I recently discovered the blog Good e-Reader run by Michael Kozlowksi, which aggregates news related to ebooks. As I was perusing the site, I came across posts dealing with ebooks and money. Being in acquisitions, I’m all about money and electronic resources – so this information stood out.
“Here are all of the different rates publishers charge libraries” lists what the major publishers charge libraries for access to ebooks. My institution has the money and the clout to buy academic ebooks outright, for the most part, but most libraries have to lease titles. And popular titles become even harder to acquire, and usually only through a license (i.e. the library cannot buy the ebook). And these licenses are pretty expensive – like Hachette’s three times the price of print.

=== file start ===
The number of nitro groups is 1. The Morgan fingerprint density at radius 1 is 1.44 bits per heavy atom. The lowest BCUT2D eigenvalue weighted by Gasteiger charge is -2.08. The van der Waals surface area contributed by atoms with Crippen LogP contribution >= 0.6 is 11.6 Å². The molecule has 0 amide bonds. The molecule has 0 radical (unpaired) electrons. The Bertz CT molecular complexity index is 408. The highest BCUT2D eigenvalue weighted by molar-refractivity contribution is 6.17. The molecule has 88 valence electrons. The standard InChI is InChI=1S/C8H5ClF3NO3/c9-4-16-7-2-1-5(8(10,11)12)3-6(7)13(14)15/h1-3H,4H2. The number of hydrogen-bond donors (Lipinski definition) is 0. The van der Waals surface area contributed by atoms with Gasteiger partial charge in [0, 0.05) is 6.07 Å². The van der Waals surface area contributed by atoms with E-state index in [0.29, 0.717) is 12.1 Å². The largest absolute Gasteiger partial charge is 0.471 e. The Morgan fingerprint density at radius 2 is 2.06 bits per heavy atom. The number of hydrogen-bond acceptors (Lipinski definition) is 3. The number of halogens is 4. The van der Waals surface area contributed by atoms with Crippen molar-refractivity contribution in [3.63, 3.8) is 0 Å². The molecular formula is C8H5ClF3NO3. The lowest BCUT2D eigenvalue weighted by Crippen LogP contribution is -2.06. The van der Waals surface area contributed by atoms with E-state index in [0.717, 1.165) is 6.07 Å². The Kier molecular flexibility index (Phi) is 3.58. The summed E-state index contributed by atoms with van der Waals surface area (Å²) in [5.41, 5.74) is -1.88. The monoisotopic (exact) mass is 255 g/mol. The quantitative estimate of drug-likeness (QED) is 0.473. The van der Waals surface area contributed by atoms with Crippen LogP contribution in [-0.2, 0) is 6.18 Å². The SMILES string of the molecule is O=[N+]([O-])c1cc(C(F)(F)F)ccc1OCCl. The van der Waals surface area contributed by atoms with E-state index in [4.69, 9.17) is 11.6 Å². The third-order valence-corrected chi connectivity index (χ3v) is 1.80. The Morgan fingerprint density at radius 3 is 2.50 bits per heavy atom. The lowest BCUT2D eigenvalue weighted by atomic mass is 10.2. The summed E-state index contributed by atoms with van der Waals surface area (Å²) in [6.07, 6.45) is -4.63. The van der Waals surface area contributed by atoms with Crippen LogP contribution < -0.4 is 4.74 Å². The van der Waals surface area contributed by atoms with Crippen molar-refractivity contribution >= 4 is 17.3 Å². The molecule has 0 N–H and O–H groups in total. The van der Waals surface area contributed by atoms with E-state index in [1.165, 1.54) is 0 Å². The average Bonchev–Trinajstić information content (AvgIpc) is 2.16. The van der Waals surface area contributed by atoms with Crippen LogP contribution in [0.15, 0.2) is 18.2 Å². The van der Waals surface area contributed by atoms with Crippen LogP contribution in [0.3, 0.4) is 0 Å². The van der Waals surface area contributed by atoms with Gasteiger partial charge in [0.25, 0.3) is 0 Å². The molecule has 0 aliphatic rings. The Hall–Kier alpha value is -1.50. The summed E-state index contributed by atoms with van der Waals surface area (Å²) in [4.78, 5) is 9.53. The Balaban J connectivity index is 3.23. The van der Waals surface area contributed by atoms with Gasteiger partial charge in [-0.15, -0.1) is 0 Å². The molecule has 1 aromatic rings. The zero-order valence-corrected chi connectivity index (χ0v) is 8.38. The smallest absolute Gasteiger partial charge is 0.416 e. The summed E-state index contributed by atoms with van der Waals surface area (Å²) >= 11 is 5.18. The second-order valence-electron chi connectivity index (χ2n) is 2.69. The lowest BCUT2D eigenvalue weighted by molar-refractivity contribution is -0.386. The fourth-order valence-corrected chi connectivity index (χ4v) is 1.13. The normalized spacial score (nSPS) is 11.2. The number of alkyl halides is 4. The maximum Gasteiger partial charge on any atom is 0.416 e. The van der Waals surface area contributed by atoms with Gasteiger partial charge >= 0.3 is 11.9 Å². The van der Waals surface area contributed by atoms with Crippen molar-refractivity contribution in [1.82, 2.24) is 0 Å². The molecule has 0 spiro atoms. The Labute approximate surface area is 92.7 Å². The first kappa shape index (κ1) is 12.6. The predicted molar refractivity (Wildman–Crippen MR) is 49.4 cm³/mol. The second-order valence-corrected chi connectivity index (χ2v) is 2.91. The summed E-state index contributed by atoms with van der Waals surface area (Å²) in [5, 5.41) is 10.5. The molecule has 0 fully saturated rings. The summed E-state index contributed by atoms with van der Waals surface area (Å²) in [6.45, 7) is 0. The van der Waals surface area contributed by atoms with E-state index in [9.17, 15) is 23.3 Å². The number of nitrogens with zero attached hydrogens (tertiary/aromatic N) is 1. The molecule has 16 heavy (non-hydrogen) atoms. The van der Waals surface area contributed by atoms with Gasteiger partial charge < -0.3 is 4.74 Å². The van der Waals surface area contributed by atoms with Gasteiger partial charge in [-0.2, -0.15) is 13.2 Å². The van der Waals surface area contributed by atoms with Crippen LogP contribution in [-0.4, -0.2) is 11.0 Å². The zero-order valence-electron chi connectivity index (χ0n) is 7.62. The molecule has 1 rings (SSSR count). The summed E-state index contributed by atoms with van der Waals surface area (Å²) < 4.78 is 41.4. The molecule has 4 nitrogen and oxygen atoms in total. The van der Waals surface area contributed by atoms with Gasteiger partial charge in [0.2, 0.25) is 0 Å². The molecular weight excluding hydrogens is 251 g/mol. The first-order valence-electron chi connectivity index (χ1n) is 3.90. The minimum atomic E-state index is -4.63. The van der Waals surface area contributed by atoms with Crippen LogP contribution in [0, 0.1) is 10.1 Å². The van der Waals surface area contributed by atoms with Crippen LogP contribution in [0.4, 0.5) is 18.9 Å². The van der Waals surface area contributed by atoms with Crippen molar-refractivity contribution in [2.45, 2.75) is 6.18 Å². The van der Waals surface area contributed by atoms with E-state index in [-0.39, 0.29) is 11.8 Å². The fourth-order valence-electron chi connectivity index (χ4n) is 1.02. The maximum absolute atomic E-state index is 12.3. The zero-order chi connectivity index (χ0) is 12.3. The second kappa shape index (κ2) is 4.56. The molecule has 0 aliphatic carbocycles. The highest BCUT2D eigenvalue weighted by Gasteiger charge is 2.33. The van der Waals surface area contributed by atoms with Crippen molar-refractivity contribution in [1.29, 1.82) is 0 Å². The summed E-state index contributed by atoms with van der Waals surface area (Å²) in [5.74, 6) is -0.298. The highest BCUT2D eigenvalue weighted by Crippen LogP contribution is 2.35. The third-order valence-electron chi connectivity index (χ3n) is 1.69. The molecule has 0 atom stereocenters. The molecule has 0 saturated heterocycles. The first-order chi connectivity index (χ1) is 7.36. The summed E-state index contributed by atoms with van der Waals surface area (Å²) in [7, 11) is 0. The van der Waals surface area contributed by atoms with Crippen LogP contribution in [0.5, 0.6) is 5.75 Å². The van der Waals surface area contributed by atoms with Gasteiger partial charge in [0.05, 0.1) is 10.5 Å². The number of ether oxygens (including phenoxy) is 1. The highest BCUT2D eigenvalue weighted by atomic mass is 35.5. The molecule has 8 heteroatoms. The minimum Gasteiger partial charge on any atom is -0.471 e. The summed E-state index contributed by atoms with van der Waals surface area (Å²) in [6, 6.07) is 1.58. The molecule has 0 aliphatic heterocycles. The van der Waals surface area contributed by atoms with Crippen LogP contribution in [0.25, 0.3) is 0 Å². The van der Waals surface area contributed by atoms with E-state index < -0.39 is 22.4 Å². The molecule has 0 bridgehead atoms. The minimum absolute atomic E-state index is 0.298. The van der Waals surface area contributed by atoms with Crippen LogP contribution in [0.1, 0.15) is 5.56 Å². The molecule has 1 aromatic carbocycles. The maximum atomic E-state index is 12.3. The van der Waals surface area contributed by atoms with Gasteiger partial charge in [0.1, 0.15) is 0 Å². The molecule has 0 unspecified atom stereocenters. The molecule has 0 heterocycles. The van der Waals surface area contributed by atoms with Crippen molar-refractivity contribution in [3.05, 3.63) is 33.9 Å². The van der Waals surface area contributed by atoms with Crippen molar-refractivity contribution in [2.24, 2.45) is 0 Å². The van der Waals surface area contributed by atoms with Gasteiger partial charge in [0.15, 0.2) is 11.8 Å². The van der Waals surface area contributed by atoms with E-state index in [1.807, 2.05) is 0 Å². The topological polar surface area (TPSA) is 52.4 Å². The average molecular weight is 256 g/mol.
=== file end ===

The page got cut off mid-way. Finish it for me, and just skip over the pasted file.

So, while I know that publishers seem to be stealing money from libraries with their outrageous pricing, I found it interesting that publishers are reporting plummeting ebook revenues.
How is that happening? I cannot say for sure, but I have a few ideas:
- For people reading creative literature and for people who need to read deeply, print is preferred. (We see that in my library.) Perhaps more of the marketplace is reading creative literature or needs to engage in deep reading.
- People are reading less in general, so all sales would go down. Or a certain demographic is reading less, which affects ebook sales. (For example, younger readers who would use ebooks are reading less, while older people continue to read but prefer print formats.)
- eBook pricing is too high. Though ebooks take the same amount of resources to produce and market as print books, many readers feel that they get less value with the ebook – thus, perhaps they are returning to print because they perceive that they get more value for the same money.
I don’t know for sure. These are just conjectures.
But one thing is for sure: it’s always interesting in the land of electronic resources.